Gender-equality not a game! [Archives:2007/1087/Community]

September 20 2007

By: Lamis Abdulkarim Shuga'a
[email protected]

Having read the article entitled “Gender-equality, is it a game dear women?” published on the 6th of September 2007 issue No. 1083, written by Maged Tabet Al-Kholidy, who asked for an answer to his question. I have felt a great desire to reply wishing if I could satisfy his eagerness of knowing whether women use gender-equality as a game or not.

First of all, I completely disagree with 'equality' itself. Let's demonstrate that we know what this word means. 'Equal', according to an English-reader's dictionary, means a person or thing equal to another and ' equality' is the state of being equal. That is, from my point of view, difficult to be achieved in both sexes, at least in the Islamic countries in general and in Yemen in particular. That is due to the Islamic instruction as well as the customary cultures and habits, in which there are explanations relating to the limitations of each sex, i.e., men and women. That is because the nature of men is absolutely different from the nature of women. In other words, whenever women reach high status and even if they, actually, become equal due to the up-to-date developments, women, however, are simply still women. I mean, they are 'and will be' those weak creatures who, most of them, if not all, become weaker as soon as hearing 'soft words'. Furthermore,I think, this is considered to be mercy from Allah to make the nature of men stronger than women's nature. A worthy point that I want to shed some light on is that the difference between men and women can't be described. It is altogether an incorporeal thing. So, until now, we can see that it is difficult to say that there is equality between men and women.

Some women have power and authority; others have money whereas different groups have high degrees of education and so forth. In spite of this, there will 'still' be a gap in their lives, if they live without a man. In fact, what I mean by a man, here, is not only as a husband; he could be a father, a brother, an uncle or even a son. A traditional proverb might confirm what I have said: “a shadow of a man is better than a shadow of a wall”. Indeed, there are a lot of women who live without men, managing their houses and bearing their children's responsibilities alone. Even though, they continuously face a series of difficulties. I'm sure, if there were men on whom those women depend, such difficulties would be inconsequential. Another simple example may clarify my point. In reality, it can be noticed that a child usually seriously responds to his father more than his mother. Additionally, he is polite and respectable with all males of his family, i.e., his uncles, grandfather tc, more than females of his family. No one can deny the fact that the ability of men to protect their families is absolutely more than the women's ability. Hence, we can say, a feeling of stability, security and safety are represented by men not only at home but in our general lives.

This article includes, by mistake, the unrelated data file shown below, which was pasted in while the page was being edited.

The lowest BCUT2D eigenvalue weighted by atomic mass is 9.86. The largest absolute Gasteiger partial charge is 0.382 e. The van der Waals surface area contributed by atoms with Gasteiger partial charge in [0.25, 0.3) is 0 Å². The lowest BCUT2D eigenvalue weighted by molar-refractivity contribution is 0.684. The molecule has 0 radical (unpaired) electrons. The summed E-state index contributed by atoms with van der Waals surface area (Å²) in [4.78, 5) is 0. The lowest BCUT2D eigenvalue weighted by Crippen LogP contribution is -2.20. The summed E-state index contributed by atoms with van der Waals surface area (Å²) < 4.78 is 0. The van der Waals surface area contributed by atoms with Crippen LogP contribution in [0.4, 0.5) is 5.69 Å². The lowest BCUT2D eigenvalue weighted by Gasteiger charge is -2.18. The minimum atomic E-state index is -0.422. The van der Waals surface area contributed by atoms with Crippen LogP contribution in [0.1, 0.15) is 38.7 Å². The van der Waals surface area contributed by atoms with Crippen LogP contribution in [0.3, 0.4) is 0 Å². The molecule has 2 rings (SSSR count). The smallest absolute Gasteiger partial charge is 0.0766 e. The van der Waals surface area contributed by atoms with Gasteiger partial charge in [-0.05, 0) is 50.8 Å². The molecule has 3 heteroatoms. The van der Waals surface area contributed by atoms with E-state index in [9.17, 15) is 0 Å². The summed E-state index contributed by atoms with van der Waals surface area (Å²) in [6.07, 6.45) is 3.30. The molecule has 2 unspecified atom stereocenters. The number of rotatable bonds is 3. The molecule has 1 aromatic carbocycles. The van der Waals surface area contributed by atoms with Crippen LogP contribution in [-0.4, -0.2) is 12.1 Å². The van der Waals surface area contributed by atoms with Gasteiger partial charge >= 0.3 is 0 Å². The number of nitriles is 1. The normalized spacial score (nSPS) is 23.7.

For the mentioned reasons, I must repeat again, it's a difficult thing to say that men and women, in a way or another, can be equal. The status of men in his family as well as his society is referred to in the Islamic religion, as I have already said. In the Holy Quran, it is mentioned that “men are curators on women”.

According to our religion, it is allowed for men to get married four times, however that isn't allowed for women. Men can be 'imams' in prayer either with men or with women, whereas women don't have to be 'imams' with men, however they can with other women. Moreover, women don't have the right to be judges. Even in inheritance, the share of men is not like the ones of women , who can only receive half. The Prophet Mohammed (PBUH) also asserted the status of men. A very simple example, which has a meaning beyond capacity, is that it is 'Sunna' to slaughter for a born-male-child but not for a born-female-child!! There are still many examples which support my point but I think what has been said is enough.

Since I have refused the word ' equality', let's suggest a word such as, 'demands' or 'rights'. I have asked several women about their opinions that are related to this topic. In fact, most of them said that they could not expect that they would be equal with men. When they had been asked to explain more about those rights, they introduced different ideas. Some women concentrated upon rights inside homes. In other words, they talked about the different treatment between daughters and sons, especially in villages. Absolutely, it is difficult to say that several parents don't like their daughters and even prefer men. This is clear with respect to eating, clothing, caring, even in housework which it can be found sons hardly try to help even if the matter is related to them. They ask for something to drink because 'their prestiges' prevents them to go and help themselves.

In some rural places, in addition, there is still an 'abortion' of woman rights. Some parents prevent their daughters to continue their education after school. Others prevent them from getting a job, ordering them to stay at home until they get married. Even in their marriages, the right to accept or to refuse is in their parents' hand. If the most important decision of those girls is not in their hand, so, what else can exist for them? What are 'still' their rights?! Even woman's right to vote is sometimes considered as a shame: parents may well prefer to kill them but not to vote!

Eventually, I hope I could clarify to Maged the most important rights which need to be fulfilled, from the one hand, and to show that gender-equality is not a game, from the other. The real situation, he talked about, about that woman who looked at the man in the bus, I think, is abnormal and, at the same time, can't be generalized as every women.